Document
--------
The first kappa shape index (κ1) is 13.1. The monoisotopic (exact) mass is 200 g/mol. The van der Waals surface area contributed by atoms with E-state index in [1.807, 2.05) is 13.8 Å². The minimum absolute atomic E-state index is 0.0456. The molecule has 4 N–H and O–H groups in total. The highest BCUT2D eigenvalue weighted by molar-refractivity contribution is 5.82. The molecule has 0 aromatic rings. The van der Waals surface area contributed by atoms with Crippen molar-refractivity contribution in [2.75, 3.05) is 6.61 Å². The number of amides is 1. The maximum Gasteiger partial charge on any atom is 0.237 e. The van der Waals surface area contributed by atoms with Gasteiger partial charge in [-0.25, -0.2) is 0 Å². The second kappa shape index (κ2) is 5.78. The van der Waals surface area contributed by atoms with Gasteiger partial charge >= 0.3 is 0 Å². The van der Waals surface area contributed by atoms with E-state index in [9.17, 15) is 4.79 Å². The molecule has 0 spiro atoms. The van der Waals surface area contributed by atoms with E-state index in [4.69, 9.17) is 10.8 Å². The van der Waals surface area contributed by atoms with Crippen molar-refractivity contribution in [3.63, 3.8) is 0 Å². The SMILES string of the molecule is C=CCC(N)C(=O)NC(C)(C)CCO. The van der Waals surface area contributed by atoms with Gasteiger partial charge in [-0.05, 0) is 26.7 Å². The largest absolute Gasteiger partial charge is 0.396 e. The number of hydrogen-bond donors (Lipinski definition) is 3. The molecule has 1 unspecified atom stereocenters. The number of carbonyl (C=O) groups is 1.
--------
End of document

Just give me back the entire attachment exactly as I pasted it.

The first kappa shape index (κ1) is 13.1. The monoisotopic (exact) mass is 200 g/mol. The van der Waals surface area contributed by atoms with E-state index in [1.807, 2.05) is 13.8 Å². The minimum absolute atomic E-state index is 0.0456. The molecule has 4 N–H and O–H groups in total. The highest BCUT2D eigenvalue weighted by molar-refractivity contribution is 5.82. The molecule has 0 aromatic rings. The van der Waals surface area contributed by atoms with Crippen molar-refractivity contribution in [2.75, 3.05) is 6.61 Å². The number of amides is 1. The maximum Gasteiger partial charge on any atom is 0.237 e. The van der Waals surface area contributed by atoms with Gasteiger partial charge in [-0.25, -0.2) is 0 Å². The second kappa shape index (κ2) is 5.78. The van der Waals surface area contributed by atoms with Gasteiger partial charge >= 0.3 is 0 Å². The van der Waals surface area contributed by atoms with E-state index in [9.17, 15) is 4.79 Å². The molecule has 0 spiro atoms. The van der Waals surface area contributed by atoms with E-state index in [4.69, 9.17) is 10.8 Å². The van der Waals surface area contributed by atoms with Crippen molar-refractivity contribution in [3.63, 3.8) is 0 Å². The SMILES string of the molecule is C=CCC(N)C(=O)NC(C)(C)CCO. The van der Waals surface area contributed by atoms with Gasteiger partial charge in [-0.05, 0) is 26.7 Å². The largest absolute Gasteiger partial charge is 0.396 e. The number of hydrogen-bond donors (Lipinski definition) is 3. The molecule has 1 unspecified atom stereocenters. The number of carbonyl (C=O) groups is 1.